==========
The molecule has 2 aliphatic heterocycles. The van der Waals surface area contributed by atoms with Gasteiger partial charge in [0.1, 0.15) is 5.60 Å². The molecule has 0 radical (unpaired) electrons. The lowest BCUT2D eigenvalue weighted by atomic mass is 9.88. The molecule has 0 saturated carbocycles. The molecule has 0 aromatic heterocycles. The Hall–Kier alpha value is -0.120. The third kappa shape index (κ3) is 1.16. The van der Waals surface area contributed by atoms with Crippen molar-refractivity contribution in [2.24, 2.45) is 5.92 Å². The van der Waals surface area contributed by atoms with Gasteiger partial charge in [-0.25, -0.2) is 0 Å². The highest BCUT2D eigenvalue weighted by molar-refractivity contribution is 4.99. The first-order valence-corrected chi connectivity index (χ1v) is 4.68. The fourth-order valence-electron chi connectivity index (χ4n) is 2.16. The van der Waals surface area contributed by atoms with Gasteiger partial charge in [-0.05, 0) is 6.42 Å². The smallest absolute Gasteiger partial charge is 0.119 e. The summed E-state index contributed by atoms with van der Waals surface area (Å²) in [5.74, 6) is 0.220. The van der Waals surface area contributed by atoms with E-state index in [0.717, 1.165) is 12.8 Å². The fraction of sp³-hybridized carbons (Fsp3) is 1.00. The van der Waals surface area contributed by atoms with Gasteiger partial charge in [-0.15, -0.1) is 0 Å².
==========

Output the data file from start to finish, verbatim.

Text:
The molecule has 2 aliphatic heterocycles. The van der Waals surface area contributed by atoms with Gasteiger partial charge in [0.1, 0.15) is 5.60 Å². The molecule has 0 radical (unpaired) electrons. The lowest BCUT2D eigenvalue weighted by atomic mass is 9.88. The molecule has 0 saturated carbocycles. The molecule has 0 aromatic heterocycles. The Hall–Kier alpha value is -0.120. The third kappa shape index (κ3) is 1.16. The van der Waals surface area contributed by atoms with Crippen molar-refractivity contribution in [2.24, 2.45) is 5.92 Å². The van der Waals surface area contributed by atoms with Gasteiger partial charge in [-0.25, -0.2) is 0 Å². The highest BCUT2D eigenvalue weighted by molar-refractivity contribution is 4.99. The first-order valence-corrected chi connectivity index (χ1v) is 4.68. The fourth-order valence-electron chi connectivity index (χ4n) is 2.16. The van der Waals surface area contributed by atoms with Gasteiger partial charge in [-0.05, 0) is 6.42 Å². The smallest absolute Gasteiger partial charge is 0.119 e. The summed E-state index contributed by atoms with van der Waals surface area (Å²) in [5.74, 6) is 0.220. The van der Waals surface area contributed by atoms with E-state index in [0.717, 1.165) is 12.8 Å². The fraction of sp³-hybridized carbons (Fsp3) is 1.00. The van der Waals surface area contributed by atoms with Gasteiger partial charge in [-0.15, -0.1) is 0 Å².